Jane Ira Bloom, "Wild Lines: Improvising Emily Dickinson" (Outline, two discs)
What an astonishing figure Jane Ira Bloom continues to be.
Even if her tone on soprano saxophone weren't uniquely beautiful and her technique preternaturally pliable, there would be her longtime connection with some of the greatest players in current jazz to distinguish her – pianist Fred Hersch on so many records (Dawn Clement plays terrific piano on this quartet disc), along with bassist Mark Helias and drummer Bobby Previte.
On top of all that, there is the extraordinary creativity and idiosyncrasy that distinguishes so many of her records. What other jazz musician was virtually adopted by NASA for her love of astronauts and space travel? Who else is inspired by abstract painting on other discs and neuroscience still others? Her last disc "Early Americans" might have prepared us for the glory of this one but it really didn't. It's a jazz tribute to Emily Dickinson based on Bloom's discovery that Dickinson was not only an amateur pianist but was sometimes given to improvisation. Says Bloom "I didn't always understand her but I always felt Emily's use of words mirrored the way a jazz musician uses notes."
Bloom's "Wild Lines" based on Dickinson's poetry was premiered at Dickinson's home in Amherst, Ma. and was subsequently performed at the Kennedy Center. There is no overpraising the exquisite intimacy of Bloom's rapport with her other musicians Clement, Helias and, especially, Bobby Previte who is virtually her heartbeat on their discs together. That's always true of her records but it's especially remarkable here. The beauty of Dickinson as a jazz inspiration is that nothing remotely literal can come from it.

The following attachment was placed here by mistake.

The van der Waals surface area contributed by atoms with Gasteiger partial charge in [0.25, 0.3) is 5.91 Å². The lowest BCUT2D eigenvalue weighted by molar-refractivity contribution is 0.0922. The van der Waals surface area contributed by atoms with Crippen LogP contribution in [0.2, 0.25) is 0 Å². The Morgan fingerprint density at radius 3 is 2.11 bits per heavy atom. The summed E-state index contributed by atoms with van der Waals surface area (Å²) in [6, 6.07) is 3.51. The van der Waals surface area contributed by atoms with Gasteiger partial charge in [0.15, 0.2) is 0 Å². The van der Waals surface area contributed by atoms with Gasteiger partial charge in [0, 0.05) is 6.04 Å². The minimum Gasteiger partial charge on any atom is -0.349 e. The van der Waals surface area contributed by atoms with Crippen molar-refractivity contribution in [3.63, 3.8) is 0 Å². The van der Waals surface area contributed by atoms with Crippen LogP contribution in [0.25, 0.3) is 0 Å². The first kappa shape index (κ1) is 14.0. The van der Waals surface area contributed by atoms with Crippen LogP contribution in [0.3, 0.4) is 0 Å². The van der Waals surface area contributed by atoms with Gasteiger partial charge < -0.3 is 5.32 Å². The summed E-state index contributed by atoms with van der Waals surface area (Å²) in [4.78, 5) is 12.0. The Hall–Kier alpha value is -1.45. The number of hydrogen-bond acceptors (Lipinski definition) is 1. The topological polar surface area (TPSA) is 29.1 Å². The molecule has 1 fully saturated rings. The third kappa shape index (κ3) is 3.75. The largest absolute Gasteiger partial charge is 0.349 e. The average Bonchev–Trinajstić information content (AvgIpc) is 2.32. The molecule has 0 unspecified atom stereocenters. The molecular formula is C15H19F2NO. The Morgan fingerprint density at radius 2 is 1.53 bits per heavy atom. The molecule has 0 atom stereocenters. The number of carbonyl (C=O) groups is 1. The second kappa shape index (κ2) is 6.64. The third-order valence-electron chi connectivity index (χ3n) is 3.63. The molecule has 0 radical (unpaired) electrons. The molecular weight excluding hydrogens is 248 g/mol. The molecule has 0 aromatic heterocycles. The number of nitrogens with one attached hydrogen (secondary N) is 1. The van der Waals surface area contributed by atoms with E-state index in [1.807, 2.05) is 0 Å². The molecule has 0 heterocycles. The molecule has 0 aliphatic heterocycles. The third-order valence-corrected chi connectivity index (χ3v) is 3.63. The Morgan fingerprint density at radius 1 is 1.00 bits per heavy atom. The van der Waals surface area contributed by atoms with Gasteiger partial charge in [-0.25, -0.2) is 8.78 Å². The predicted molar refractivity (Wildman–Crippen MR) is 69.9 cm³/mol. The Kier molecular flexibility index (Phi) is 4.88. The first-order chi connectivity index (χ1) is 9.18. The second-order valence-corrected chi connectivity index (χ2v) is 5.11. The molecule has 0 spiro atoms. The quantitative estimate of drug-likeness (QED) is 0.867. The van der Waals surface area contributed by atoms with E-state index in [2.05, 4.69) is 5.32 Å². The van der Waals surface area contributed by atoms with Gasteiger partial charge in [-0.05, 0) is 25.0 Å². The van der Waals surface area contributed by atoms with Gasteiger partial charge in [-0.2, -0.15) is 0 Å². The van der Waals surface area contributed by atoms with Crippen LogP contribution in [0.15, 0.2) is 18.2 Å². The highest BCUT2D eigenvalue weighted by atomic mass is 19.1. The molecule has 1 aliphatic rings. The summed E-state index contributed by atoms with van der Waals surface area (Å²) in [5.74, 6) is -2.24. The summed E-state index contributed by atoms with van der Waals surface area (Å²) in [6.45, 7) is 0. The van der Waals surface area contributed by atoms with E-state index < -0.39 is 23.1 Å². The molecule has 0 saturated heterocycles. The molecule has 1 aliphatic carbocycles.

Here are some of the lines that inspired Bloom: "Take all away from me, but leave me ecstasy/And I am richer then;" "One note from/One bird/Is better than/A million words." "We introduce ourselves/to planets and flowers/But with ourselves/Have etiquettes/Embarrassments/ and Awes." The beauty here is that this is NOT a true meeting of minds but rather the capture of a fire from another century that blazed so brilliantly that it took a gorgeously different form in another time. Actor Deborah Rush recites Dickinson too for those who need to hear how the fire began before it transformed itself. She ends it all with a solo reading of Rodgers and Hart's "It's Easy to Remember."
One of the year's great jazz records by one of our greatest jazz poets and the brilliant friends who understand her completely.
4 stars (out of four)